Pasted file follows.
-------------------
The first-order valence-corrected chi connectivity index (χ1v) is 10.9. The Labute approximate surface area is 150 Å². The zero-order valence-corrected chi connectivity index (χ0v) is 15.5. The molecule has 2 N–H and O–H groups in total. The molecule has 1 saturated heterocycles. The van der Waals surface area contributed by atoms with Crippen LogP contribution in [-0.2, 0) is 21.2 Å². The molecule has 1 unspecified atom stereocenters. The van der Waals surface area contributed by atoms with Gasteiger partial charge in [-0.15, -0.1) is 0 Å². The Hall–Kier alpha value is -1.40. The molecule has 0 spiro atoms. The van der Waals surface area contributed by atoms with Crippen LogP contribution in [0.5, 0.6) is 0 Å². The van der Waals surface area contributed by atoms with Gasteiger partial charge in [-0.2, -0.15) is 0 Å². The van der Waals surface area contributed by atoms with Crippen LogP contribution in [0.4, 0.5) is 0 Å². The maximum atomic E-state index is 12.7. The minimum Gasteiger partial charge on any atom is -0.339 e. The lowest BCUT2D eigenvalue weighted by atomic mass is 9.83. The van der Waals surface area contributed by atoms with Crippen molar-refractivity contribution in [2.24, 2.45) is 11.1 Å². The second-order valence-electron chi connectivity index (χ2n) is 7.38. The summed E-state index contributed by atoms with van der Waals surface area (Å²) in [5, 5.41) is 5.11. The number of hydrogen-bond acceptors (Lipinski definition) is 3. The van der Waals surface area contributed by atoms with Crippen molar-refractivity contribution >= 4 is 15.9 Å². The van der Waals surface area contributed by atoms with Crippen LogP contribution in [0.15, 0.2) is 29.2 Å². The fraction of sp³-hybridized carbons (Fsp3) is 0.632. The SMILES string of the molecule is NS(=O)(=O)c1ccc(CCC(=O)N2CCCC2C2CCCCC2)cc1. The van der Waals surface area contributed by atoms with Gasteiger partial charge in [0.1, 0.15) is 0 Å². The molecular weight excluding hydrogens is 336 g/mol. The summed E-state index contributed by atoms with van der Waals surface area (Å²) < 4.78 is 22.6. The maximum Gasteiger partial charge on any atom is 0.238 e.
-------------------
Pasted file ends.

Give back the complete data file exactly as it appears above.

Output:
The first-order valence-corrected chi connectivity index (χ1v) is 10.9. The Labute approximate surface area is 150 Å². The zero-order valence-corrected chi connectivity index (χ0v) is 15.5. The molecule has 2 N–H and O–H groups in total. The molecule has 1 saturated heterocycles. The van der Waals surface area contributed by atoms with Crippen LogP contribution in [-0.2, 0) is 21.2 Å². The molecule has 1 unspecified atom stereocenters. The van der Waals surface area contributed by atoms with Gasteiger partial charge in [-0.15, -0.1) is 0 Å². The Hall–Kier alpha value is -1.40. The molecule has 0 spiro atoms. The van der Waals surface area contributed by atoms with Crippen LogP contribution in [0.5, 0.6) is 0 Å². The van der Waals surface area contributed by atoms with Gasteiger partial charge in [-0.2, -0.15) is 0 Å². The van der Waals surface area contributed by atoms with Crippen LogP contribution in [0.4, 0.5) is 0 Å². The maximum atomic E-state index is 12.7. The minimum Gasteiger partial charge on any atom is -0.339 e. The lowest BCUT2D eigenvalue weighted by atomic mass is 9.83. The van der Waals surface area contributed by atoms with Crippen molar-refractivity contribution in [2.24, 2.45) is 11.1 Å². The second-order valence-electron chi connectivity index (χ2n) is 7.38. The summed E-state index contributed by atoms with van der Waals surface area (Å²) in [5, 5.41) is 5.11. The number of hydrogen-bond acceptors (Lipinski definition) is 3. The van der Waals surface area contributed by atoms with Crippen molar-refractivity contribution >= 4 is 15.9 Å². The van der Waals surface area contributed by atoms with Crippen LogP contribution in [0.15, 0.2) is 29.2 Å². The fraction of sp³-hybridized carbons (Fsp3) is 0.632. The SMILES string of the molecule is NS(=O)(=O)c1ccc(CCC(=O)N2CCCC2C2CCCCC2)cc1. The van der Waals surface area contributed by atoms with Gasteiger partial charge in [0.1, 0.15) is 0 Å². The molecular weight excluding hydrogens is 336 g/mol. The summed E-state index contributed by atoms with van der Waals surface area (Å²) < 4.78 is 22.6. The maximum Gasteiger partial charge on any atom is 0.238 e.